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01.12.2014 | Research article | Ausgabe 1/2014 Open Access

BMC Family Practice 1/2014

Quality of primary care for resettled refugees in the Netherlands with chronic mental and physical health problems: a cross-sectional analysis of medical records and interview data

Zeitschrift:
BMC Family Practice > Ausgabe 1/2014
Autoren:
Marije A van Melle, Majda Lamkaddem, Martijn M Stuiver, Annette AM Gerritsen, Walter LJM Devillé, Marie-Louise Essink-Bot
Wichtige Hinweise

Electronic supplementary material

The online version of this article (doi:10.​1186/​1471-2296-15-160) contains supplementary material, which is available to authorized users.

Competing interests

The authors declare that they have no competing interests.

Authors’ contributions

MM, ML, MS, AG, WD and ME conceived the study. MM developed the protocol. ML and ME closely supervised the protocol development. MS contributed to the protocol development. MM retrieved the data from medical records. MM analysed the data, interpreted the results and wrote the first draft of the manuscript. ML and ME supervised the analysis and interpretation of the results. All authors participated in reviewing and editing of various drafts of the manuscript and they all read and approved the final manuscript.

Abstract

Background

A high prevalence of mental and physical ill health among refugees resettled in the Netherlands has been reported. With this study we aim to assess the quality of primary healthcare for resettled refugees in the Netherlands with chronic mental and non-communicable health problems, we examined: a) general practitioners’ (GP) recognition of common mental disorders (CMD) (depression and anxiety, and post-traumatic stress disorder (PTSD) symptoms); b) patients’ awareness of diabetes type II (DMII) and hypertension (HT); and c) GPs’ adherence to guidelines for CMD, DMII and HT.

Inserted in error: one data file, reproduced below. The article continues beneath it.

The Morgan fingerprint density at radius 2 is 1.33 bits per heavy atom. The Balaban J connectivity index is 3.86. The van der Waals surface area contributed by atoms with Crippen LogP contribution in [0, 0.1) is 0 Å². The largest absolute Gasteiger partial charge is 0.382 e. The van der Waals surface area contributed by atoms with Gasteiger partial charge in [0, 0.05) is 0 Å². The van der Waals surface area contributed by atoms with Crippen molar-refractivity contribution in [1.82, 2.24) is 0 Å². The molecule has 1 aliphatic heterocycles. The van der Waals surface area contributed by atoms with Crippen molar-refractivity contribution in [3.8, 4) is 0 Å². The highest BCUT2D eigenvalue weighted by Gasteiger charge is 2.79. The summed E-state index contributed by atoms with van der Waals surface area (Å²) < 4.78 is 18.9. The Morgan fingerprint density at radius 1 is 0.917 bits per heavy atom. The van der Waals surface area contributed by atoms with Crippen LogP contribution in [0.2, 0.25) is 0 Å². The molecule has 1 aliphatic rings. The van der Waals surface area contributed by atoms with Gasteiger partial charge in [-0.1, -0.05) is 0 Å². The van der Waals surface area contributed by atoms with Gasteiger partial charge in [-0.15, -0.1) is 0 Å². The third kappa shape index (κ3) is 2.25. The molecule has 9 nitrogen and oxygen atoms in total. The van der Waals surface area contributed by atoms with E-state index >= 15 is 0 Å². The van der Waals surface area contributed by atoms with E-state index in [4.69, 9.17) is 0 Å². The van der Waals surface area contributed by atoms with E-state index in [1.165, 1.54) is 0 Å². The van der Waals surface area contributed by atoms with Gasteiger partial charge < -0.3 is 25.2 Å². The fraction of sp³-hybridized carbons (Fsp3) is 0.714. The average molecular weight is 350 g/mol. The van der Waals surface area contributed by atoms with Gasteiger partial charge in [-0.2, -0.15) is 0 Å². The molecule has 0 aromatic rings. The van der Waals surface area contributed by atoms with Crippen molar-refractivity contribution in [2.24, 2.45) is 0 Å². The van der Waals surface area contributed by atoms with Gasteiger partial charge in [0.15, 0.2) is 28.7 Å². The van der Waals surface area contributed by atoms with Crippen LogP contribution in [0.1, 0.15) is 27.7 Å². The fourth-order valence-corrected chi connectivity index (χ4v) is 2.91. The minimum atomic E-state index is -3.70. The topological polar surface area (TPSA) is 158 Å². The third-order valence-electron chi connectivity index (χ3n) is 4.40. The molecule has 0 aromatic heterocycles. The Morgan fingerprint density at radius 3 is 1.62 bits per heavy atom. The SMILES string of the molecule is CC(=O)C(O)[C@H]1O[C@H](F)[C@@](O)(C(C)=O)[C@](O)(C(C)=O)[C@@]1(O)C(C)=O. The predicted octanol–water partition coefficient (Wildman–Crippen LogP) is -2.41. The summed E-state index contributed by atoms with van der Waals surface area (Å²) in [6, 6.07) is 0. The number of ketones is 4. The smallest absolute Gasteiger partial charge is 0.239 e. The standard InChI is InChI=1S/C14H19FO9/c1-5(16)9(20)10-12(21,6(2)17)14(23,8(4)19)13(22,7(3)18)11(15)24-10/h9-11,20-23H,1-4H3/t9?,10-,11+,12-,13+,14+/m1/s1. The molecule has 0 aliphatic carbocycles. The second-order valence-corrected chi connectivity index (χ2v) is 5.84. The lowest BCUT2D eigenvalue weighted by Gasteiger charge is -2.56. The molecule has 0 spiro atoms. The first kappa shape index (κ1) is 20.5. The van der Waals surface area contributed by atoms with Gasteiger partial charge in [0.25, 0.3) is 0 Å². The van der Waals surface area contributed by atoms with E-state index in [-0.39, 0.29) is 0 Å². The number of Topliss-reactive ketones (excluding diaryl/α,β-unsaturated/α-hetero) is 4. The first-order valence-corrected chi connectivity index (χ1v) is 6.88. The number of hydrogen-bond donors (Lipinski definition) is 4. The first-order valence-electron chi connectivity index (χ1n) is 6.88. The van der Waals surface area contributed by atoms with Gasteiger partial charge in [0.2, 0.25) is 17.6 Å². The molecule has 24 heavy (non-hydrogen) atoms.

Methods

From 172 refugees resettled in the Netherlands, interview data (2010–2011) and medical records (n = 106), were examined. Inclusion was based on medical record diagnoses for DMII and HT, and on questionnaire-based CMD measures (Hopkins Symptom Checklist for depression and anxiety; Harvard Trauma Questionnaire for PTSD). GP recognition of CMD was calculated as the number of CMD cases registered in the medical record compared with those found in interviews. Patient awareness of HT and DMII was scored as the percentage of subjects diagnosed by the GP who reported their condition during the interview. GPs’ adherence to guidelines for CMD, DMII and HT was measured using established indicators.

Results

We identified 37 resettled refugees with CMD of which 18 (49%) had been recognised by the GP. We identified 16 refugees with DMII and 14 with HT from the medical record; 24 (80%) were aware of their condition. Thirty-five out of these 53 (66%) resettled refugees with chronic mental and non-communicable disorders received guideline-adherent treatment.

Conclusion

This study shows that awareness in resettled refugees of GP diagnosed DMII and HT is high, whereas GP recognition of CMD and overall guideline adherence are moderate.
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